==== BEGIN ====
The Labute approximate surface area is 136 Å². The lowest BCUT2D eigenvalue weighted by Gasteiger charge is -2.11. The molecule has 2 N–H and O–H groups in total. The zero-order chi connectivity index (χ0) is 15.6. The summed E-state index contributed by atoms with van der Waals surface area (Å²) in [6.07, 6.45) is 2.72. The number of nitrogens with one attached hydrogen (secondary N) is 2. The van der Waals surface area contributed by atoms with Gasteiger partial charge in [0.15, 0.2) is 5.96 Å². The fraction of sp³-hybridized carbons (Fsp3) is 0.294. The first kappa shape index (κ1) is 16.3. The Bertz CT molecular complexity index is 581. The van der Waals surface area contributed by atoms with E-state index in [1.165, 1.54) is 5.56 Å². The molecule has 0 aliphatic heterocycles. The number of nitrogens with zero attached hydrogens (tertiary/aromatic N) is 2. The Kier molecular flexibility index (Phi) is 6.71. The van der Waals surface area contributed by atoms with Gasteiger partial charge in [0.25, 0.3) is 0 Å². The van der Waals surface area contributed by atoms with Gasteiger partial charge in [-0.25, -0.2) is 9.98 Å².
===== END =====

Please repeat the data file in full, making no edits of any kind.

The Labute approximate surface area is 136 Å². The lowest BCUT2D eigenvalue weighted by Gasteiger charge is -2.11. The molecule has 2 N–H and O–H groups in total. The zero-order chi connectivity index (χ0) is 15.6. The summed E-state index contributed by atoms with van der Waals surface area (Å²) in [6.07, 6.45) is 2.72. The number of nitrogens with one attached hydrogen (secondary N) is 2. The van der Waals surface area contributed by atoms with Gasteiger partial charge in [0.15, 0.2) is 5.96 Å². The fraction of sp³-hybridized carbons (Fsp3) is 0.294. The first kappa shape index (κ1) is 16.3. The Bertz CT molecular complexity index is 581. The van der Waals surface area contributed by atoms with E-state index in [1.165, 1.54) is 5.56 Å². The molecule has 0 aliphatic heterocycles. The number of nitrogens with zero attached hydrogens (tertiary/aromatic N) is 2. The Kier molecular flexibility index (Phi) is 6.71. The van der Waals surface area contributed by atoms with Gasteiger partial charge in [0.25, 0.3) is 0 Å². The van der Waals surface area contributed by atoms with Gasteiger partial charge in [-0.25, -0.2) is 9.98 Å².